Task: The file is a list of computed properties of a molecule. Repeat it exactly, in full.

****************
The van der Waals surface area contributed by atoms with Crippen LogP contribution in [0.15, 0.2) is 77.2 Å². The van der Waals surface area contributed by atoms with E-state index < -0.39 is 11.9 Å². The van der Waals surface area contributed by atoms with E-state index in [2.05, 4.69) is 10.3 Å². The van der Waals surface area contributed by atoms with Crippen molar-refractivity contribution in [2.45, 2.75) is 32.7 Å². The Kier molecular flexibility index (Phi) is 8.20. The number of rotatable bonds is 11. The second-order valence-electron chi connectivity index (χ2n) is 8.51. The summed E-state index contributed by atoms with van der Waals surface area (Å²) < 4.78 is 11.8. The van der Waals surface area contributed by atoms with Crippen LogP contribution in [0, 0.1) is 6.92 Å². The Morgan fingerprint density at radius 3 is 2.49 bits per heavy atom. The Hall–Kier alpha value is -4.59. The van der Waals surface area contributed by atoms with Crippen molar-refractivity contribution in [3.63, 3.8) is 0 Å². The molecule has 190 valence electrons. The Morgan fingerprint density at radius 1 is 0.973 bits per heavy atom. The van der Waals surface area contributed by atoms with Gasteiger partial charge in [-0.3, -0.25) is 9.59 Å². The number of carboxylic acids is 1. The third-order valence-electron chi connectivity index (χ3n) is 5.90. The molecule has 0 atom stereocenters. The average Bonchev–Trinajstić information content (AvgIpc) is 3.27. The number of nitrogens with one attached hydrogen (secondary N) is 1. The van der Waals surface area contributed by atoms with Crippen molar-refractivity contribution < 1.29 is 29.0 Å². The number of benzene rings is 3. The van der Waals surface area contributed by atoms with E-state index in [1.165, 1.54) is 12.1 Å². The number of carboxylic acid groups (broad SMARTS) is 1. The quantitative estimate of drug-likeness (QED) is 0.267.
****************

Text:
The van der Waals surface area contributed by atoms with Crippen LogP contribution in [0.15, 0.2) is 77.2 Å². The van der Waals surface area contributed by atoms with E-state index < -0.39 is 11.9 Å². The van der Waals surface area contributed by atoms with E-state index in [2.05, 4.69) is 10.3 Å². The van der Waals surface area contributed by atoms with Crippen molar-refractivity contribution in [2.45, 2.75) is 32.7 Å². The Kier molecular flexibility index (Phi) is 8.20. The number of rotatable bonds is 11. The second-order valence-electron chi connectivity index (χ2n) is 8.51. The summed E-state index contributed by atoms with van der Waals surface area (Å²) < 4.78 is 11.8. The van der Waals surface area contributed by atoms with Crippen LogP contribution in [0, 0.1) is 6.92 Å². The Morgan fingerprint density at radius 3 is 2.49 bits per heavy atom. The Hall–Kier alpha value is -4.59. The van der Waals surface area contributed by atoms with Crippen molar-refractivity contribution in [3.63, 3.8) is 0 Å². The molecule has 190 valence electrons. The Morgan fingerprint density at radius 1 is 0.973 bits per heavy atom. The van der Waals surface area contributed by atoms with Gasteiger partial charge in [-0.3, -0.25) is 9.59 Å². The number of carboxylic acids is 1. The third-order valence-electron chi connectivity index (χ3n) is 5.90. The molecule has 0 atom stereocenters. The average Bonchev–Trinajstić information content (AvgIpc) is 3.27. The number of nitrogens with one attached hydrogen (secondary N) is 1. The van der Waals surface area contributed by atoms with Crippen molar-refractivity contribution < 1.29 is 29.0 Å². The number of benzene rings is 3. The van der Waals surface area contributed by atoms with E-state index in [1.165, 1.54) is 12.1 Å². The number of carboxylic acid groups (broad SMARTS) is 1. The quantitative estimate of drug-likeness (QED) is 0.267.